MLG Pro League Suffers Increase of DDOS Attacks
DDOS attacks are fairly common in the online gaming community and many players have been fighting the issue for years. There are only so many preventative measures you can take to ward off potential threats.
In the past, a few league matches had some problems with players getting hit off, but were allowed to continue because the problems were eventually able to be resolved. However, during week three of season three, things went downhill.
A standard league day of four scheduled matches turned into one match and one map being played because of players getting hit off. During FaZe Clan vs. Denial eSports, the only match that was fully played out, players from both teams were being relentlessly hit off. One map into the next series, and MLG decided to call it a night and postpone all other matches for the day. Players were being hit every few seconds, and it was just painful to watch.
Sometimes the attacks are personal in nature and the victim may know the attacker. However, most of the time people getting hit off have no idea who is doing it or the reasons behind it. The reasons for the recent increase of DDOS attacks may surprise you.
With the rise of the betting/fantasy league site Vulcun, spectators are getting malicious. Now that money is involved, people are doing anything to make sure the players on their fantasy team perform well. Even stooping as low as hitting players from the other team offline.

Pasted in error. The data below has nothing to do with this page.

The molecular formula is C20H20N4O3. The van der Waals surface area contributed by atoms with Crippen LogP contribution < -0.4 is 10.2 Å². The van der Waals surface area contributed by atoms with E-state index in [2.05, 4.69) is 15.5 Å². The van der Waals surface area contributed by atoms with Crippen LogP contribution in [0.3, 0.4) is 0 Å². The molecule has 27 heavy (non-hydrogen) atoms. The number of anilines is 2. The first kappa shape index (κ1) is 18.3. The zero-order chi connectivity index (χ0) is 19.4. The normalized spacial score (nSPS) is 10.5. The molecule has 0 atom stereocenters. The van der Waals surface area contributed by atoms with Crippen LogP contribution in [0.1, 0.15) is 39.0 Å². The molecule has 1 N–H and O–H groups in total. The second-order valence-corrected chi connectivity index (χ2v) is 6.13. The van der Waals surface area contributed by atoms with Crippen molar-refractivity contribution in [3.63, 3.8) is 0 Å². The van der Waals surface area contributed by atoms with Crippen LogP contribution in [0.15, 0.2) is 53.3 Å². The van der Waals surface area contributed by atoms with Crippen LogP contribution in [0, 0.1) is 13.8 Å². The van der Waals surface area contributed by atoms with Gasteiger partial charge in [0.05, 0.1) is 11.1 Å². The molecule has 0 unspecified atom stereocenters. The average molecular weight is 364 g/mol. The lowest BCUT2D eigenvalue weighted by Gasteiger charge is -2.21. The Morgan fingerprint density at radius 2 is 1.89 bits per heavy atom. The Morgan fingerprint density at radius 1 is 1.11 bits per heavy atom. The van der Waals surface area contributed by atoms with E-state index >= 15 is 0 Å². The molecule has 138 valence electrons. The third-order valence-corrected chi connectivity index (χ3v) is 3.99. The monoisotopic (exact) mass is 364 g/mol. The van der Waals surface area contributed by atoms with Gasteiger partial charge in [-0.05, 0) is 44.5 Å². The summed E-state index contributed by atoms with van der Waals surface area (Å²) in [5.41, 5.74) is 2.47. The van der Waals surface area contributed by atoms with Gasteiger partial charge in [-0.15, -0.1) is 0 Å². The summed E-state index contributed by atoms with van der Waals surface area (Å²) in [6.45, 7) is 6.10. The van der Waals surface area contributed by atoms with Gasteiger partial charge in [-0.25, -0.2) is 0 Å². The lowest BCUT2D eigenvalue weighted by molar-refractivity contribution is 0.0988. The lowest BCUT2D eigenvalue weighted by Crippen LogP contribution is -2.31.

If you’re unfamiliar with what this is, let me help you out a little bit. Hitting someone offline basically means finding a person’s IP address, and preventing that address from making legitimate requests to a server. This IP then cannot, in the case of a gamer, join a game without losing connection or having extremely slow connection.
The problem here is obvious, but really the solution could be simple.
The system in place for professional League of Legends play is the most secure of any pro league, but it is slightly impractical. All league matches are played on LAN at a single venue in California. The problem here is that all players basically live in or extremely close to California, and that’s honestly just a little ridiculous.
Professional Counter-Strike: Global Offensive (CS:GO) league matches are all played online, and they do not have as much trouble as CoD. Here is the simple solution. CS:GO players, unlike CoD players, do not use Skype as a form of team communication during matches. Instead, they use teamspeak servers.
Skype is widely known to be easy to steal IP addresses from. If you know someone’s Skype username or can guess it, you can get their IP address and hit them off until they change it. Obviously this makes CoD players easy targets, and getting the players off Skype would help a lot. A few players already know this.
Now obviously having all of the pro players delete their Skype accounts would be a big deal, and it wouldn’t necessarily fix the problem completely. When it comes down to it, all this really is now is damage control. Without the access to players’ Skype accounts it would be much harder for people to find the IP addresses and hit players offline, but it would still be possible. That is the reality of online play.
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